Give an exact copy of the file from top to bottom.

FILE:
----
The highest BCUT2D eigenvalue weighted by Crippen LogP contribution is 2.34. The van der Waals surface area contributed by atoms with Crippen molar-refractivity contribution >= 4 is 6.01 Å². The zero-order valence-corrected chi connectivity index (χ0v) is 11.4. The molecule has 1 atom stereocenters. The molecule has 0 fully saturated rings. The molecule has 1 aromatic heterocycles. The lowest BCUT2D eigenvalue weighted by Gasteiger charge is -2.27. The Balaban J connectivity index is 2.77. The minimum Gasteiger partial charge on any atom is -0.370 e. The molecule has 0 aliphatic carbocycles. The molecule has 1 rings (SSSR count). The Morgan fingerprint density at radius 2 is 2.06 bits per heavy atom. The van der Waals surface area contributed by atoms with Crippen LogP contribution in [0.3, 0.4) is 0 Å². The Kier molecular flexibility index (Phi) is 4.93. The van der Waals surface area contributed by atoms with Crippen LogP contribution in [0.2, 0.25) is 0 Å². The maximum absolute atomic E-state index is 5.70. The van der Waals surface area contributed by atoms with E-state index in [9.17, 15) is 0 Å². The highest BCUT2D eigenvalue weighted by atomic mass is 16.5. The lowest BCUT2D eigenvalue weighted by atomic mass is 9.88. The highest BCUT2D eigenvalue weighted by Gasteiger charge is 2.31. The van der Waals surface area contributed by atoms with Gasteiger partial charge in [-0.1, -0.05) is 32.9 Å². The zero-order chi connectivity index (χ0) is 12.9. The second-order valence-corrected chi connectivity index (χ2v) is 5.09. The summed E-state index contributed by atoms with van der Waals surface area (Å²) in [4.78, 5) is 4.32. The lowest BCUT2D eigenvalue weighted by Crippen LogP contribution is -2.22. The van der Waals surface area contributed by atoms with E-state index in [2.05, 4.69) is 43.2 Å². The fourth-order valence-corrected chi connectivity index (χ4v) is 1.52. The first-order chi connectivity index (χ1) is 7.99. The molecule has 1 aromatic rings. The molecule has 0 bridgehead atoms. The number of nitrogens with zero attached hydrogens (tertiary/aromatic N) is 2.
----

The highest BCUT2D eigenvalue weighted by Crippen LogP contribution is 2.34. The van der Waals surface area contributed by atoms with Crippen molar-refractivity contribution >= 4 is 6.01 Å². The zero-order valence-corrected chi connectivity index (χ0v) is 11.4. The molecule has 1 atom stereocenters. The molecule has 0 fully saturated rings. The molecule has 1 aromatic heterocycles. The lowest BCUT2D eigenvalue weighted by Gasteiger charge is -2.27. The Balaban J connectivity index is 2.77. The minimum Gasteiger partial charge on any atom is -0.370 e. The molecule has 0 aliphatic carbocycles. The molecule has 1 rings (SSSR count). The Morgan fingerprint density at radius 2 is 2.06 bits per heavy atom. The van der Waals surface area contributed by atoms with Crippen LogP contribution in [0.3, 0.4) is 0 Å². The Kier molecular flexibility index (Phi) is 4.93. The van der Waals surface area contributed by atoms with Crippen LogP contribution in [0.2, 0.25) is 0 Å². The maximum absolute atomic E-state index is 5.70. The van der Waals surface area contributed by atoms with E-state index in [9.17, 15) is 0 Å². The highest BCUT2D eigenvalue weighted by atomic mass is 16.5. The lowest BCUT2D eigenvalue weighted by atomic mass is 9.88. The highest BCUT2D eigenvalue weighted by Gasteiger charge is 2.31. The van der Waals surface area contributed by atoms with Gasteiger partial charge in [-0.1, -0.05) is 32.9 Å². The zero-order chi connectivity index (χ0) is 12.9. The second-order valence-corrected chi connectivity index (χ2v) is 5.09. The summed E-state index contributed by atoms with van der Waals surface area (Å²) in [4.78, 5) is 4.32. The lowest BCUT2D eigenvalue weighted by Crippen LogP contribution is -2.22. The van der Waals surface area contributed by atoms with E-state index in [2.05, 4.69) is 43.2 Å². The fourth-order valence-corrected chi connectivity index (χ4v) is 1.52. The first-order chi connectivity index (χ1) is 7.99. The molecule has 1 aromatic rings. The molecule has 0 bridgehead atoms. The number of nitrogens with zero attached hydrogens (tertiary/aromatic N) is 2.